Exactly which words should be written in machine code? The selection of the optimal set of primitives is an interesting debate. A smaller set of primitives makes for easier porting, but poorer performance. I've been told that a set of 13 primitives is sufficient to define all of Forth -- a very slow Forth. eForth [2], designed for easy porting, had a more generous set of 31 primitives. My rules are these:

  1. Fundamental arithmetic, logic, and memory operators are CODE.
  2. If a word can't be easily or efficiently written (or written at all) in terms of other Forth words, it should be CODE (e.g., U<, RSHIFT).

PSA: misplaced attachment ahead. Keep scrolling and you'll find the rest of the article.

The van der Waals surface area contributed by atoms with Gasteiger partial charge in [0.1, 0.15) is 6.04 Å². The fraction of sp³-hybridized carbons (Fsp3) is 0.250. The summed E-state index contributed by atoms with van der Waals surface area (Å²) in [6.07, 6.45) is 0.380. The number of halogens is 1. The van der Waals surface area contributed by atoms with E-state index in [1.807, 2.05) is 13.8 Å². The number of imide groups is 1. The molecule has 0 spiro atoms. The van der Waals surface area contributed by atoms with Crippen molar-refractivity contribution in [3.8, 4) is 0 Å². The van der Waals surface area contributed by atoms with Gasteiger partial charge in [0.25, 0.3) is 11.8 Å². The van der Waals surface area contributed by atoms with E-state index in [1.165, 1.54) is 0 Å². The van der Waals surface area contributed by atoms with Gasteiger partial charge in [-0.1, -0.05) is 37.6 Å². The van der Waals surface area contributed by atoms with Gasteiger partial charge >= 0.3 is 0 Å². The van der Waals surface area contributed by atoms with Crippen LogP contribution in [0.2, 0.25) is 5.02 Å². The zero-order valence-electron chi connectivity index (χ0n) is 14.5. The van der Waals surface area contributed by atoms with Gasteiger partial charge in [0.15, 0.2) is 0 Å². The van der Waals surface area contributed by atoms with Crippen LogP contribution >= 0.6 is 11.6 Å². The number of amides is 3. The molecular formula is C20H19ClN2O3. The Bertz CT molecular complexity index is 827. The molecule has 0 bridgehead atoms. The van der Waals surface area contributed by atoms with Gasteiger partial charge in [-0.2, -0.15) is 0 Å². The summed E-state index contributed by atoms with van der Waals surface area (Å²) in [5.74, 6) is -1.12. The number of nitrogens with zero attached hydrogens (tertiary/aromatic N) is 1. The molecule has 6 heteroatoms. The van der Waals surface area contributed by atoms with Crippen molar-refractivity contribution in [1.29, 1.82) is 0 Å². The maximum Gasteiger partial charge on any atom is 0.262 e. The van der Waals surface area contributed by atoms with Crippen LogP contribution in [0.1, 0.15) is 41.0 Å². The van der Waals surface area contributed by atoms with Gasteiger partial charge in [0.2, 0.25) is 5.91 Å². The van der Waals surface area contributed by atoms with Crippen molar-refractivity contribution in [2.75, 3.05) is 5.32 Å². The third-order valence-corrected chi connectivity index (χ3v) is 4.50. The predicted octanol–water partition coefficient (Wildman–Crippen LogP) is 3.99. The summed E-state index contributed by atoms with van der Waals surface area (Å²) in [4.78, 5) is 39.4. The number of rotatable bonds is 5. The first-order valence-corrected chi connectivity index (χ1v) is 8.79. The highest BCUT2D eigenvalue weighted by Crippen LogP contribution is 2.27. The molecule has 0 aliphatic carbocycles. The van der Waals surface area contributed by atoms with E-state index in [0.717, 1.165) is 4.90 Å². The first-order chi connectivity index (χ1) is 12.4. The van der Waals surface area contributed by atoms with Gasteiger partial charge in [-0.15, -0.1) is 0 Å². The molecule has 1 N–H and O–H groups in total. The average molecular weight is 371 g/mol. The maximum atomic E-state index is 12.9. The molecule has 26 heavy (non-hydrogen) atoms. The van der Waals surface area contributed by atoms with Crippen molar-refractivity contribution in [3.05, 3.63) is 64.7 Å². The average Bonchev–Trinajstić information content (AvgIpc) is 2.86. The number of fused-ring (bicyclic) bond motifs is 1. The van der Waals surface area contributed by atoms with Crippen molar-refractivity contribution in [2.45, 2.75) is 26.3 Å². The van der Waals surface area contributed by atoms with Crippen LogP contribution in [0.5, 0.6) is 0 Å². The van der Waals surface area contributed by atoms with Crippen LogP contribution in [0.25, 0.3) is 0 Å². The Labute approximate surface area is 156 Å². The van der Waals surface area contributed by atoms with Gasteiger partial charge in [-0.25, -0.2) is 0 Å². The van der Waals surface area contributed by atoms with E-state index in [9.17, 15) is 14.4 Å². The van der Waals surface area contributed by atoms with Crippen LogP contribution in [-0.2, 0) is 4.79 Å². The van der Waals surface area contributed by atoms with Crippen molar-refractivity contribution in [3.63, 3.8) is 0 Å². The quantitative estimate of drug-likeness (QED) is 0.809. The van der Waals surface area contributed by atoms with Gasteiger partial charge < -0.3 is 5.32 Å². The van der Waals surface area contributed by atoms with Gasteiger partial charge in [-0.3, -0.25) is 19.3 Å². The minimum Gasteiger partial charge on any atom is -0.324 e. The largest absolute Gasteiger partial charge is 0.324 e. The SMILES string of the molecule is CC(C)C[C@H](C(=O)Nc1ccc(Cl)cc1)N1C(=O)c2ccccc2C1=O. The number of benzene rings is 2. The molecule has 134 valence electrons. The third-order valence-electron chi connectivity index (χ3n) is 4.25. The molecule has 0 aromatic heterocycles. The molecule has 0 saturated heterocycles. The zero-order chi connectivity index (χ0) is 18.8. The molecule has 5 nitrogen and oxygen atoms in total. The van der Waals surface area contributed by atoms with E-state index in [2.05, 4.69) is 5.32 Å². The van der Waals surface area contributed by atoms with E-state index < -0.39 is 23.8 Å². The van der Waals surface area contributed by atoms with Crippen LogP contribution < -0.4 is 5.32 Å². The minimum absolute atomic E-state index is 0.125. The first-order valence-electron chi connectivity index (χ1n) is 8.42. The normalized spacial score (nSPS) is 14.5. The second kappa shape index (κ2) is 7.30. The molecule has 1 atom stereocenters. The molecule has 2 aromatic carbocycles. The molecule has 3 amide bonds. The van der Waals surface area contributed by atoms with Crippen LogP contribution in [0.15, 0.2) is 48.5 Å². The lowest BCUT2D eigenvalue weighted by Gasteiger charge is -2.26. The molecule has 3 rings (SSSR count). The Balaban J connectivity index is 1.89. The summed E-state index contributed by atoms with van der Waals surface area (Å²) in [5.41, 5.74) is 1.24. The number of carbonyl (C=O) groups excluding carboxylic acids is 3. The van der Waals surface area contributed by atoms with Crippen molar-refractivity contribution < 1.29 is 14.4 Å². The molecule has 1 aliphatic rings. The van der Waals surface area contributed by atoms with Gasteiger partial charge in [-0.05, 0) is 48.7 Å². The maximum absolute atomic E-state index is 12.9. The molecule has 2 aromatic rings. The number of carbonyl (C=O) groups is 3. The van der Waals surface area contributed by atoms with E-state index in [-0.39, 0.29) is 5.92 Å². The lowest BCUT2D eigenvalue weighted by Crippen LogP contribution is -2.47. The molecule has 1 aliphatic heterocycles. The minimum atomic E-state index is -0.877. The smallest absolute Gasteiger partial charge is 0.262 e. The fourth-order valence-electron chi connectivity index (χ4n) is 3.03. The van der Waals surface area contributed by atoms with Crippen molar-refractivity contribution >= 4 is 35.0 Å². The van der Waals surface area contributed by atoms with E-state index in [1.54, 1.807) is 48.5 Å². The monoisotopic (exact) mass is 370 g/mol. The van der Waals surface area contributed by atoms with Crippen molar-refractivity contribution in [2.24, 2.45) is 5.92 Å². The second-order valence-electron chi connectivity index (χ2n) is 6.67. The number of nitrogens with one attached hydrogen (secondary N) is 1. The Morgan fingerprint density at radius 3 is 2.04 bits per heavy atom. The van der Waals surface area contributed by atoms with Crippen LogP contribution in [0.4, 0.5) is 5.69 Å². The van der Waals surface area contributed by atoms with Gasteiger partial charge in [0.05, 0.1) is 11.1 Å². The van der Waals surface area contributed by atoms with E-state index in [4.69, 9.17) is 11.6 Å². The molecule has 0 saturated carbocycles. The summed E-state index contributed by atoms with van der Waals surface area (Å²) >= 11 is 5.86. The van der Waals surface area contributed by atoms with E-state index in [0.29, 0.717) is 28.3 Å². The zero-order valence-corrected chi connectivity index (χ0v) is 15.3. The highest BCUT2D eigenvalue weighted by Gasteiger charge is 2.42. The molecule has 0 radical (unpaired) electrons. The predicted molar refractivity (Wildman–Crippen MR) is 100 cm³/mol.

3. If a simple word is used frequently, CODE may be worthwhile (e.g., NIP, TUCK).
  4. If a word requires fewer bytes when written in CODE, do so (a rule I learned from Charles Curley).
  5. If the processor includes instruction support for a word's function, put it in CODE (e.g. CMOVE or SCAN on a Z80 or 8086).
  6. If a word juggles many parameters on the stack, but has relatively simple logic, it may be better in CODE, where the parameters can be kept in registers.
  7. If the logic or control flow of a word is complex, it's probably better in high-level Forth.

For Z80 CamelForth I have a set of about 70 primitives. (See Table 1.) Having already decided on the Forth model and CPU usage (see my previous TCJ articles), I followed this development procedure:

  1. Select the subset of the ANSI Core word set which will be primitives. (Subject to revision, of course.)